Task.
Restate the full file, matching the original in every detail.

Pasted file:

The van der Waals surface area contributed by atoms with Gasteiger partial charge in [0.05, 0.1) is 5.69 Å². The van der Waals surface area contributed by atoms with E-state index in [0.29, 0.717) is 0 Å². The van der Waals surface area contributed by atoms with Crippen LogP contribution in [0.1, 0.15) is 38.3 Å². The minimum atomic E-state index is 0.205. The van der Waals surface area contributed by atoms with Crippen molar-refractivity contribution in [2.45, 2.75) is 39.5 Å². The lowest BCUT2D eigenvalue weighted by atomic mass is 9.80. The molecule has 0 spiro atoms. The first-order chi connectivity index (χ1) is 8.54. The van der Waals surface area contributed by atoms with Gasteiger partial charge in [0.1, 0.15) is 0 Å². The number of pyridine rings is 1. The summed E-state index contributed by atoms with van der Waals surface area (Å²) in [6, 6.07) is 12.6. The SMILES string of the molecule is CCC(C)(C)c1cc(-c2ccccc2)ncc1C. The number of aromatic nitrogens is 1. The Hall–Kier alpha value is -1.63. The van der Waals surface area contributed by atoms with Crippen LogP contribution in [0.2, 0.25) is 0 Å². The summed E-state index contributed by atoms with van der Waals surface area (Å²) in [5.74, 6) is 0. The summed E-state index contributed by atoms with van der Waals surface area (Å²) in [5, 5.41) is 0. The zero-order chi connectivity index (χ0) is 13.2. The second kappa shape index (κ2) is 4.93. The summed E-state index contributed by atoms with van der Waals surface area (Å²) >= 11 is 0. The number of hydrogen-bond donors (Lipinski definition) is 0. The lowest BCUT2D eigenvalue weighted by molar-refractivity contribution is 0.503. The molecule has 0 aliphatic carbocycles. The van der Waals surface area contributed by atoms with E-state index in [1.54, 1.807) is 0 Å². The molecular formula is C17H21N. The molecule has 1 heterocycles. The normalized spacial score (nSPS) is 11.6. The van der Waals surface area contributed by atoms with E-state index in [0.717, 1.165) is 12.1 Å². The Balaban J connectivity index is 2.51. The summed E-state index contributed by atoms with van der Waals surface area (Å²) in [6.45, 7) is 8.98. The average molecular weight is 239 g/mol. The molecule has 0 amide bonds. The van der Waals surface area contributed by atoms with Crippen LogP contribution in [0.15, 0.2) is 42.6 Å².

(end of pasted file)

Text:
The van der Waals surface area contributed by atoms with Gasteiger partial charge in [0.05, 0.1) is 5.69 Å². The van der Waals surface area contributed by atoms with E-state index in [0.29, 0.717) is 0 Å². The van der Waals surface area contributed by atoms with Crippen LogP contribution in [0.1, 0.15) is 38.3 Å². The minimum atomic E-state index is 0.205. The van der Waals surface area contributed by atoms with Crippen molar-refractivity contribution in [2.45, 2.75) is 39.5 Å². The lowest BCUT2D eigenvalue weighted by atomic mass is 9.80. The molecule has 0 spiro atoms. The first-order chi connectivity index (χ1) is 8.54. The van der Waals surface area contributed by atoms with Gasteiger partial charge in [0.1, 0.15) is 0 Å². The number of pyridine rings is 1. The summed E-state index contributed by atoms with van der Waals surface area (Å²) in [6, 6.07) is 12.6. The SMILES string of the molecule is CCC(C)(C)c1cc(-c2ccccc2)ncc1C. The number of aromatic nitrogens is 1. The Hall–Kier alpha value is -1.63. The van der Waals surface area contributed by atoms with Crippen LogP contribution in [0.2, 0.25) is 0 Å². The summed E-state index contributed by atoms with van der Waals surface area (Å²) in [5.74, 6) is 0. The summed E-state index contributed by atoms with van der Waals surface area (Å²) in [5, 5.41) is 0. The zero-order chi connectivity index (χ0) is 13.2. The second kappa shape index (κ2) is 4.93. The summed E-state index contributed by atoms with van der Waals surface area (Å²) >= 11 is 0. The number of hydrogen-bond donors (Lipinski definition) is 0. The lowest BCUT2D eigenvalue weighted by molar-refractivity contribution is 0.503. The molecule has 0 aliphatic carbocycles. The van der Waals surface area contributed by atoms with E-state index in [1.54, 1.807) is 0 Å². The molecular formula is C17H21N. The molecule has 1 heterocycles. The normalized spacial score (nSPS) is 11.6. The van der Waals surface area contributed by atoms with E-state index in [0.717, 1.165) is 12.1 Å². The Balaban J connectivity index is 2.51. The summed E-state index contributed by atoms with van der Waals surface area (Å²) in [6.45, 7) is 8.98. The average molecular weight is 239 g/mol. The molecule has 0 amide bonds. The van der Waals surface area contributed by atoms with Crippen LogP contribution in [0.15, 0.2) is 42.6 Å².